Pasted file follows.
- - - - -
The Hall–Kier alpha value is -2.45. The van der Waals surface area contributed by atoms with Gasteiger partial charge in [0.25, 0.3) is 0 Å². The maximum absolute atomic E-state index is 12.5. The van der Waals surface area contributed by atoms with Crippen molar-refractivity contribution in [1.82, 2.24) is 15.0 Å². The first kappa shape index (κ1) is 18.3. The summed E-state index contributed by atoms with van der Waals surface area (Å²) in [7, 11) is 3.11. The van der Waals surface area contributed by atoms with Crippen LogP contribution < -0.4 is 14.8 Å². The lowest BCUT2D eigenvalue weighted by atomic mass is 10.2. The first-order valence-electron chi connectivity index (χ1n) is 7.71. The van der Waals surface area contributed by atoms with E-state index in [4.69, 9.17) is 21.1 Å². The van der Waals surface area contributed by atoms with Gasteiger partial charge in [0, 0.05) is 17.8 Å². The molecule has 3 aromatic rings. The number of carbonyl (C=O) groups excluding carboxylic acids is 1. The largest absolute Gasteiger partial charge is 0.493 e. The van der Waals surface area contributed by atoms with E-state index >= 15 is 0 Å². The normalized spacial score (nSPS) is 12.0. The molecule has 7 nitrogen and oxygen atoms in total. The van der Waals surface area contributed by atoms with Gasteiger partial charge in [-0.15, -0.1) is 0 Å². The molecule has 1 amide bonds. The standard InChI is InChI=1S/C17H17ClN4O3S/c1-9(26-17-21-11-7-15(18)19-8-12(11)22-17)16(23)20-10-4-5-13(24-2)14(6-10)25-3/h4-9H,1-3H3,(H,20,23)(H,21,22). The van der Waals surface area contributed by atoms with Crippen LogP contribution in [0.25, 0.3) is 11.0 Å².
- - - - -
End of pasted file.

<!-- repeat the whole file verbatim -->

The Hall–Kier alpha value is -2.45. The van der Waals surface area contributed by atoms with Gasteiger partial charge in [0.25, 0.3) is 0 Å². The maximum absolute atomic E-state index is 12.5. The van der Waals surface area contributed by atoms with Crippen molar-refractivity contribution in [1.82, 2.24) is 15.0 Å². The first kappa shape index (κ1) is 18.3. The summed E-state index contributed by atoms with van der Waals surface area (Å²) in [7, 11) is 3.11. The van der Waals surface area contributed by atoms with Crippen LogP contribution < -0.4 is 14.8 Å². The lowest BCUT2D eigenvalue weighted by atomic mass is 10.2. The first-order valence-electron chi connectivity index (χ1n) is 7.71. The van der Waals surface area contributed by atoms with E-state index in [4.69, 9.17) is 21.1 Å². The van der Waals surface area contributed by atoms with Gasteiger partial charge in [0, 0.05) is 17.8 Å². The molecule has 3 aromatic rings. The number of carbonyl (C=O) groups excluding carboxylic acids is 1. The largest absolute Gasteiger partial charge is 0.493 e. The van der Waals surface area contributed by atoms with E-state index >= 15 is 0 Å². The normalized spacial score (nSPS) is 12.0. The molecule has 7 nitrogen and oxygen atoms in total. The van der Waals surface area contributed by atoms with Gasteiger partial charge in [-0.15, -0.1) is 0 Å². The molecule has 1 amide bonds. The standard InChI is InChI=1S/C17H17ClN4O3S/c1-9(26-17-21-11-7-15(18)19-8-12(11)22-17)16(23)20-10-4-5-13(24-2)14(6-10)25-3/h4-9H,1-3H3,(H,20,23)(H,21,22). The van der Waals surface area contributed by atoms with Crippen LogP contribution in [0.25, 0.3) is 11.0 Å².